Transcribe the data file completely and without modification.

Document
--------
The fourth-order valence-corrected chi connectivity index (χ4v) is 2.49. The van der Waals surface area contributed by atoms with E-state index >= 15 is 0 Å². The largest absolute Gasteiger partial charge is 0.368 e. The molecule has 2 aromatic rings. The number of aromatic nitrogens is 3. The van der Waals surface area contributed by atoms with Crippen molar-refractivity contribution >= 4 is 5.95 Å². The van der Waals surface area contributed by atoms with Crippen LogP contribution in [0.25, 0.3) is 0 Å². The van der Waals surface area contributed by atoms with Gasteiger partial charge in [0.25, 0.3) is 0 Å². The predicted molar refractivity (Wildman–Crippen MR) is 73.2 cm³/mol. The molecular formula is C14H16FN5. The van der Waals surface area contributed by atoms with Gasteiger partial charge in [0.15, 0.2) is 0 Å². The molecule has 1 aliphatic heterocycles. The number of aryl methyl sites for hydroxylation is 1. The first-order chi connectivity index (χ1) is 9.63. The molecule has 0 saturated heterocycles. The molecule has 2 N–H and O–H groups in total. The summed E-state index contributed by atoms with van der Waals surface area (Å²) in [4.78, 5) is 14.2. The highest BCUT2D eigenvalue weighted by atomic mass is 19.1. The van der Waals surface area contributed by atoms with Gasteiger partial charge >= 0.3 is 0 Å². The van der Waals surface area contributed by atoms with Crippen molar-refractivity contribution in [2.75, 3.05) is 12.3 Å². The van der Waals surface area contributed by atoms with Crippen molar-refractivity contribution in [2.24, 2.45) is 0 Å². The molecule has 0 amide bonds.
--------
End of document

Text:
The fourth-order valence-corrected chi connectivity index (χ4v) is 2.49. The van der Waals surface area contributed by atoms with E-state index >= 15 is 0 Å². The largest absolute Gasteiger partial charge is 0.368 e. The molecule has 2 aromatic rings. The number of aromatic nitrogens is 3. The van der Waals surface area contributed by atoms with Crippen molar-refractivity contribution >= 4 is 5.95 Å². The van der Waals surface area contributed by atoms with Crippen LogP contribution in [0.25, 0.3) is 0 Å². The van der Waals surface area contributed by atoms with Gasteiger partial charge in [0.25, 0.3) is 0 Å². The predicted molar refractivity (Wildman–Crippen MR) is 73.2 cm³/mol. The molecular formula is C14H16FN5. The van der Waals surface area contributed by atoms with Gasteiger partial charge in [0.15, 0.2) is 0 Å². The molecule has 1 aliphatic heterocycles. The number of aryl methyl sites for hydroxylation is 1. The first-order chi connectivity index (χ1) is 9.63. The molecule has 0 saturated heterocycles. The molecule has 2 N–H and O–H groups in total. The summed E-state index contributed by atoms with van der Waals surface area (Å²) in [4.78, 5) is 14.2. The highest BCUT2D eigenvalue weighted by atomic mass is 19.1. The van der Waals surface area contributed by atoms with Gasteiger partial charge >= 0.3 is 0 Å². The van der Waals surface area contributed by atoms with Crippen molar-refractivity contribution in [2.75, 3.05) is 12.3 Å². The van der Waals surface area contributed by atoms with Crippen molar-refractivity contribution in [2.24, 2.45) is 0 Å². The molecule has 0 amide bonds.